The Congress and the BJP won just over 50 per cent of the vote between them in the last election in 2004.
The Third Front reckons that any further fall in support for the two main parties would effectively give regional and caste-based parties the advantage.
It is as if the smaller parties have smelt blood and are eager to zero in on the kill.
Parties which were aligned with the major parties are either unwilling to have a pre-poll arrangement or have bickered with these two parties over seat-sharing arrangements – a clear sign that they would rather pick their partners after the election results are out on May 16.
The Third Front
Voting takes place in the 543 constituencies in five phases from April 16 to May 13. Results will be announced on May 16.
Total constituencies: 124
Total constituencies: 141
Total constituencies: 107
Total constituencies: 85
Total constituencies: 86
The main players in the Third Front are the leftist parties, mainly the Communist Party Marxist, the Communist Party of India, the Revolutionary Socialist Party and the Forward Bloc.
The second-biggest partner is the Bahujan Samaj Party (BSP) led by Mayawati, the chief minister of India’s largest state, Uttar Pradesh. Her support for the front is conditional: if they win she wants to be India’s first prime minister from the so-called lower castes.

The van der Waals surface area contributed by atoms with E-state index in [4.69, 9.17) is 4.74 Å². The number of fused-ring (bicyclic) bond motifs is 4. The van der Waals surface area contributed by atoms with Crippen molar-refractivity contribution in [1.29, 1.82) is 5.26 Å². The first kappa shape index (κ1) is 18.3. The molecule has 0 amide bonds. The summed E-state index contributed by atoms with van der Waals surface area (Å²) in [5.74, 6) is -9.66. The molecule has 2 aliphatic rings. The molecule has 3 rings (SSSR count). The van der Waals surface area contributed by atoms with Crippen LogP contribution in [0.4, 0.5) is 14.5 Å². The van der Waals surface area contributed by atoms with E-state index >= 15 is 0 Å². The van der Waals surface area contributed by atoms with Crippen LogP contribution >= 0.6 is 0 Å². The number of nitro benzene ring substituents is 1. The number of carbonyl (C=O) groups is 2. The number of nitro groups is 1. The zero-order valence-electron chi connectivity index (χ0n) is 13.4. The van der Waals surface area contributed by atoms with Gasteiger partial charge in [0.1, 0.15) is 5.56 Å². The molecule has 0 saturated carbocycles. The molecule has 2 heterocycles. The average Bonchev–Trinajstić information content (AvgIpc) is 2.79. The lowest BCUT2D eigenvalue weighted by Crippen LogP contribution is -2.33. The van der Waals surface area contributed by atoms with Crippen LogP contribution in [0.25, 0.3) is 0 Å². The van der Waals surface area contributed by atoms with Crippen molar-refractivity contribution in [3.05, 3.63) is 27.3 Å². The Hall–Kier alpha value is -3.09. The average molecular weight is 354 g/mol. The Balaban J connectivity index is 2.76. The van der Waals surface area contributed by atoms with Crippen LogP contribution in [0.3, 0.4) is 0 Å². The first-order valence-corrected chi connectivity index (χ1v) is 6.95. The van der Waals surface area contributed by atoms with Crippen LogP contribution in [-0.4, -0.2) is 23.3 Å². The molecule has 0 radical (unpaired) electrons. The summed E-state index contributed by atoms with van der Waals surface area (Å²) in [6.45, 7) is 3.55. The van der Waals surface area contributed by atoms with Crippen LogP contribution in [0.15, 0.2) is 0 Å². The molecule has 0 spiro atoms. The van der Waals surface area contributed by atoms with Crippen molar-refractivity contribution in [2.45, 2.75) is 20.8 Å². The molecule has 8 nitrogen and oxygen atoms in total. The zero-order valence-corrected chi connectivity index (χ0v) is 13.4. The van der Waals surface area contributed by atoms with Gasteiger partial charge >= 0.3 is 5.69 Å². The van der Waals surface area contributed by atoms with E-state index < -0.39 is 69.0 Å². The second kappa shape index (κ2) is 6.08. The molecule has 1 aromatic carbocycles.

Other partners include the regional Telugu Desam Party, the Telangana Rashrtiya Samiti, the AIADMK and the Biju Janata Dal.
Together, this rump coalition, which cuts across ideology, had 96 seats in the last Lok Sabha or the lower house of parliament.
They could emerge as a decisive force if the main coalitions fall reasonably short of the simple majority of 272 seats in the 543-seat Lok Sabha.
With the BJP being an anathema to most of them, the Third Front is likely to end up supporting a Congress-led government.
And if the Congress tally drops drastically, they would pitch for leading a government, supported by the Congress.
In the 2004 elections, the Congress-led United Progressive Alliance’s biggest support came from the leftist parties with 59 seats.
They supported the government from outside but withdrew support over the landmark civilian nuclear deal with the US in 2008.
So is India heading for a weaker, and perhaps short-lived, coalition government, with both major national parties struggling to keep up with the Third Front?
The main battle
The main national battle is still between the UPA and the NDA.
Many opinion polls show that the ruling UPA could beat the main opposition NDA, but may still fall short of a majority in parliament.